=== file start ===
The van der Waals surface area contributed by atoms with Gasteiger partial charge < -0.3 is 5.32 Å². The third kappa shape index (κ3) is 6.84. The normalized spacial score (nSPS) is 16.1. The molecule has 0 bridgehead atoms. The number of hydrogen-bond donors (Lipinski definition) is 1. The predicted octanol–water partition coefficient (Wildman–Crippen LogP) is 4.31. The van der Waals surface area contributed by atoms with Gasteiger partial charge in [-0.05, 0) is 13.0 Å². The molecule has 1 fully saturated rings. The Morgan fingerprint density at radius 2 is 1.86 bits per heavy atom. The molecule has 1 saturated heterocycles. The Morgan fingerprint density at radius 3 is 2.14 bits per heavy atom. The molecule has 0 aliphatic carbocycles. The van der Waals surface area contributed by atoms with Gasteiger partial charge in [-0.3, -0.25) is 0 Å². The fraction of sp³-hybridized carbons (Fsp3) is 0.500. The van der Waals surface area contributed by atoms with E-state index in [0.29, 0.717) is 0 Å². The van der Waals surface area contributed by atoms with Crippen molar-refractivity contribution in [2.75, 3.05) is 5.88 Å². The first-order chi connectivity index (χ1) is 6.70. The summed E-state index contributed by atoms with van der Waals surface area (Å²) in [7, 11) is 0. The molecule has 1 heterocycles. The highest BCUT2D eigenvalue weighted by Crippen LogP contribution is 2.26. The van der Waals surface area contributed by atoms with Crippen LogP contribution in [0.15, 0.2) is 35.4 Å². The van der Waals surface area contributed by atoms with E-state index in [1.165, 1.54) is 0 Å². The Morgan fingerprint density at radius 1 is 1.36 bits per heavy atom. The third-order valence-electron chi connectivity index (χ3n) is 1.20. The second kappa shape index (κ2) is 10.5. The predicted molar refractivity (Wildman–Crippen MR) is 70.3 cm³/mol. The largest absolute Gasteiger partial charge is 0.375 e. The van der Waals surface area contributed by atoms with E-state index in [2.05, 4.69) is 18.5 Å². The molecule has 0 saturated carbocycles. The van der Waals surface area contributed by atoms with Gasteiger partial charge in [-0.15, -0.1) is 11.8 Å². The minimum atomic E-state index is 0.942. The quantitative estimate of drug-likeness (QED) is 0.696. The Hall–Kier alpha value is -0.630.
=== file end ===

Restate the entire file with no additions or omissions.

The van der Waals surface area contributed by atoms with Gasteiger partial charge < -0.3 is 5.32 Å². The third kappa shape index (κ3) is 6.84. The normalized spacial score (nSPS) is 16.1. The molecule has 0 bridgehead atoms. The number of hydrogen-bond donors (Lipinski definition) is 1. The predicted octanol–water partition coefficient (Wildman–Crippen LogP) is 4.31. The van der Waals surface area contributed by atoms with Gasteiger partial charge in [-0.05, 0) is 13.0 Å². The molecule has 1 fully saturated rings. The Morgan fingerprint density at radius 2 is 1.86 bits per heavy atom. The molecule has 1 saturated heterocycles. The Morgan fingerprint density at radius 3 is 2.14 bits per heavy atom. The molecule has 0 aliphatic carbocycles. The van der Waals surface area contributed by atoms with Gasteiger partial charge in [-0.3, -0.25) is 0 Å². The fraction of sp³-hybridized carbons (Fsp3) is 0.500. The van der Waals surface area contributed by atoms with E-state index in [0.29, 0.717) is 0 Å². The van der Waals surface area contributed by atoms with Crippen molar-refractivity contribution in [2.75, 3.05) is 5.88 Å². The first-order chi connectivity index (χ1) is 6.70. The summed E-state index contributed by atoms with van der Waals surface area (Å²) in [7, 11) is 0. The molecule has 1 heterocycles. The highest BCUT2D eigenvalue weighted by Crippen LogP contribution is 2.26. The van der Waals surface area contributed by atoms with Crippen LogP contribution in [0.15, 0.2) is 35.4 Å². The van der Waals surface area contributed by atoms with E-state index in [1.165, 1.54) is 0 Å². The Morgan fingerprint density at radius 1 is 1.36 bits per heavy atom. The third-order valence-electron chi connectivity index (χ3n) is 1.20. The second kappa shape index (κ2) is 10.5. The predicted molar refractivity (Wildman–Crippen MR) is 70.3 cm³/mol. The largest absolute Gasteiger partial charge is 0.375 e. The van der Waals surface area contributed by atoms with E-state index in [2.05, 4.69) is 18.5 Å². The molecule has 0 saturated carbocycles. The van der Waals surface area contributed by atoms with Gasteiger partial charge in [-0.15, -0.1) is 11.8 Å². The minimum atomic E-state index is 0.942. The quantitative estimate of drug-likeness (QED) is 0.696. The Hall–Kier alpha value is -0.630.